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Good Friday Devotional
As Cheryl spoke about yesterday, on Maundy Thursday we witness Jesus interacting with his disciples in significant, life-giving ways. He lowers himself to wash his disciples’ feet. He eats one last meal, which carries deeper meaning than they can fathom at the time. As always, on that night he taught them what love really is. They could have never guessed that their teacher would display this true love in the most powerful, chain-breaking, and definitive way the following day.
Leaving supper, Jesus took his disciples to the garden of Gethsemane to pray over what would soon take place. Jesus is the Great I AM, he is the Alpha and Omega, he is fully God, but also fully man. As such, he was plagued with the woes of man. He grew tired from a long day’s work and felt pain and sorrow and fear. He knew that if he were to face the next day’s mission, the mission his entire life on earth was building to, he needed to find his hope and trust in God the Father. So he prayed and prayed and prayed some more.
Now, Jesus is the Word of God. Knowing all that was about to take place, he would have had Genesis 22 on his heart. He knew Genesis 22 in his heart because he was there. He saw Abraham obediently take his son Isaac to sacrifice him because Yahweh had called him to. When Abraham proved his willingness to place God above all, Jesus along with the Father and Spirit, stopped Abraham from killing his son and provided a sacrificial lamb to be slain instead.
Jesus was with Isaiah when he wrote about the great servant of God in Isaiah 52:13-53:12. A hard passage that speaks of God’s servant suffering to the point of being unrecognizable, being mocked and despised by all, being crushed while remaining silent. Jesus knows what this prophetic passage is pointing toward: a servant-king who would be much more than anyone could understand–the Messiah would be the very Son of God, Yahweh in the flesh. This servant was and always will be Jesus himself.
Jesus was with Jeremiah when he foretold of the New Covenant (31:31-34) that would be written on the hearts of every believer. A covenant that would differ from the rest because it would not be established by animal sacrifices, always lacking something, but by one perfect sacrifice for all. This covenant would be established upon the Trinity’s choice to “forgive their iniquity, and… remember their sins no more.”
And so Jesus knew that in order for the New Covenant to be established, it meant death for him. When Genesis 22 finds its fulfilment in the suffering servant and God the Father goes to sacrifice his own Son for the sins of his people, there would be no substitute lamb that could take his place. For only a perfect sacrifice without blemish could cover the sins of all, and only one is worthy of such a death–Jesus himself!
All of these truths must have been present in Jesus’ heart and mind when he cried to God in the garden, pleading, “My Father, if it be possible, let this cup pass from me; nevertheless, not as I will, but as you will” (Mt. 26:39). He has prepared his whole life on earth for this. The God-head has been orchestrating this salvation history for some time now. In fact, since before time began. Even so, it remains true that “the Spirit indeed is willing, but the flesh is weak” (Mt. 41). Jesus prays deliberately that the Father’s will be done, despite the temptation of his own flesh to be spared of the agony to come. And after praying three times, he composes himself to face his betrayer, the angry crowd, and the deathly cross.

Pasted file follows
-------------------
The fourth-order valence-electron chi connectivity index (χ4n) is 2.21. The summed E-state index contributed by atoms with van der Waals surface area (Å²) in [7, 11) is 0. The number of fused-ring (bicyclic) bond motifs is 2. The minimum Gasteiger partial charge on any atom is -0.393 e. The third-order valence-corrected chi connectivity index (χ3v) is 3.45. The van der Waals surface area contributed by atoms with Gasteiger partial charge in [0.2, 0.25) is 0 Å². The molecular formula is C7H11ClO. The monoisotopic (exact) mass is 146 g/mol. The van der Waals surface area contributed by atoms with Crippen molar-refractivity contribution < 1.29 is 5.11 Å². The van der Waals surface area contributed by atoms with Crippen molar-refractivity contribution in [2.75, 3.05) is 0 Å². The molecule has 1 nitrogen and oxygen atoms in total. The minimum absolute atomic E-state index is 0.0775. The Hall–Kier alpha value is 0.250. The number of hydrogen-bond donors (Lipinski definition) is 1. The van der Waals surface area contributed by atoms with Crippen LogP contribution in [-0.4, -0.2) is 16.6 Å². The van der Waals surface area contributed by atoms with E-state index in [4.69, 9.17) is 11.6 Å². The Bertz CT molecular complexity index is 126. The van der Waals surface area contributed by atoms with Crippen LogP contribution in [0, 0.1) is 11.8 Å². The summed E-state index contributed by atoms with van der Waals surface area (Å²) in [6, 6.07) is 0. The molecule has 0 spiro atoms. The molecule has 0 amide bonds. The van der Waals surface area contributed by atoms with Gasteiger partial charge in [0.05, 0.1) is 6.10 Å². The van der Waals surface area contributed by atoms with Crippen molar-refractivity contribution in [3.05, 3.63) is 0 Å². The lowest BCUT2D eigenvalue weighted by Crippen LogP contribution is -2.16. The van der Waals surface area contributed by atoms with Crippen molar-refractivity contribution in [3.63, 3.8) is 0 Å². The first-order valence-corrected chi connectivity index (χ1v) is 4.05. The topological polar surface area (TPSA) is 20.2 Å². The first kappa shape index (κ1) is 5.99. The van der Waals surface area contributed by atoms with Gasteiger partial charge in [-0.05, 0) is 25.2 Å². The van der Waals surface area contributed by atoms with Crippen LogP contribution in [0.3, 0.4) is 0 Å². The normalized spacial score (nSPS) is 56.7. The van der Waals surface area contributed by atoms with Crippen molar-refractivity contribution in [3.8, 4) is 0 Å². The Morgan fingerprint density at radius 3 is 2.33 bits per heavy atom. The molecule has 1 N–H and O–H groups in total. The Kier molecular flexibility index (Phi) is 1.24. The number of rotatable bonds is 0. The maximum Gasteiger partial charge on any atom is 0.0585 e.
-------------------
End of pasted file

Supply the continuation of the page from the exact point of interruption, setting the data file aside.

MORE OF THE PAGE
We see the fruit of this prayer in the faith that Jesus displays on the cross. When he cries out, “My God, my God, why have you forsaken me?” he is actually quoting from Psalm 22. Yet, despite this moment of despair, the psalm is not at all about doubting God’s goodness. In fact, it continues on to proclaim God’s faithfulness to his people and calls God to vindicate his servant(s). It acknowledges real fear and pain but resounds with triumphant faith in God’s hope. This comforting Psalm, and every passage pointing to and affirming Jesus’ mission must have comforted Jesus and pushed him to faithfully follow to the end. Jesus knew that the Father had faithfully guided him throughout his life; even to death on this cross. He knows that God will allow him to die; the Son separated from the Father. But he does not lose hope! Instead he fixes his eyes on the vindication that God will bring for his people–death and sin will soon have no dominion over him or his people. The New Covenant will be established and his kingdom will endure forever!
The day of the crucifixion is a sorrowful day because it reveals our own sins, our own brokenness. It is dangerous to skip over the sorrow and gravity of the cross in order to feel the joy and celebration of Easter morning. We cannot blame the Jews or the Romans for crucifying Jesus, our King. We crucified him. We were among the crowd that begged for him to die. We do not lightly call this day Good Friday. It is good because Jesus reclaimed us as good for God. Although Jesus was “like a lamb that is led to the slaughter, and like a sheep that before its shearers is silent” (Is. 53:7), his silence does not signify some Stoic divine distance or make him less human. His cross was actual death and separation. He, Jesus, was filled with emotion and passion for his people. He was truly brutally beaten and mocked by the very people he died to save. He felt the weight of it in his legs and on his back as he carried the sins of all people as he dragged the cross to Golgotha. But he clung to God the Father in prayer. He held fast to the hope of reconciliation with his own creation. He loved beyond comprehension. It is a Good Friday because he is good and brings all things, especially his people who are cleansed by the flowing blood, into a new creation.
May the Grace of God be with you always,